First of all, if I was to sound like Frank, it’s because I should – I’m related, it’s in my genes. Then to say that I don’t sound enough like him is stupid because I’m not trying to sound like him. I have a lot of respect for my dad’s career. Anything I do that’s similar or would make somebody remember Frank, I think it’s a compliment.
A lot of people ask whether having the name helps or hurts. Sure, there are plenty of people who get deals based on who they know. But you still have to have your own merit to go anywhere.

Does working with other musicians inspire you to play the guitar in different ways?
I’ve been playing with my girlfriend, Lisa Loeb, and it’s fun because it’s a different kind of guitar playing. There’s no pressure involved and it’s less consuming mentally than the stuff I used to do.

When I was doing my own music, the band would rehearse so much stuff. To do the best version of the music I would like to make is so much work. My dad did it in a crazy way, and I’ve just sort of followed that example.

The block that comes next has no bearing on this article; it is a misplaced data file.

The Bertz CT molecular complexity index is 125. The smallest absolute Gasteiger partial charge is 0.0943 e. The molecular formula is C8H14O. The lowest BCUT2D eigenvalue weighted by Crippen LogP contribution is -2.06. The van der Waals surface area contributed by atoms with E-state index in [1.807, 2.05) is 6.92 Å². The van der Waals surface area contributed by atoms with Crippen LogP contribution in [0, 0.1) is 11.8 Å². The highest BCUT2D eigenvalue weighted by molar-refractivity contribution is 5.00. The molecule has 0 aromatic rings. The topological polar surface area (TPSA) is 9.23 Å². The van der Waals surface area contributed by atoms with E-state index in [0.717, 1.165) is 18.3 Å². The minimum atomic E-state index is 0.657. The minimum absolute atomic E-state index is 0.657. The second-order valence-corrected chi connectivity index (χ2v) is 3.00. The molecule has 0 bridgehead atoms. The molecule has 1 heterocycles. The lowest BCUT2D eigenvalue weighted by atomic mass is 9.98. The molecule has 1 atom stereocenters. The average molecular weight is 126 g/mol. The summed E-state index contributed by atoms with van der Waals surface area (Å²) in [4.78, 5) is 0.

When we were touring and doing it, it was fun because we were pulling it off. But we would rehearse six days a week for practically 12 hours a day. Technically, we could do anything. But if you’re playing for 200 to 500 people, you can’t make any money at it. It’s just a wicked circle. So I’m not sure I’d ever get involved on that level again for my own music.

But when I’m playing in another person’s band, I don’t have to have that in my head. I can just learn the songs and play, and it can be fun. Nobody’s here to see me, so it doesn’t matter. In that way, it made music fun again.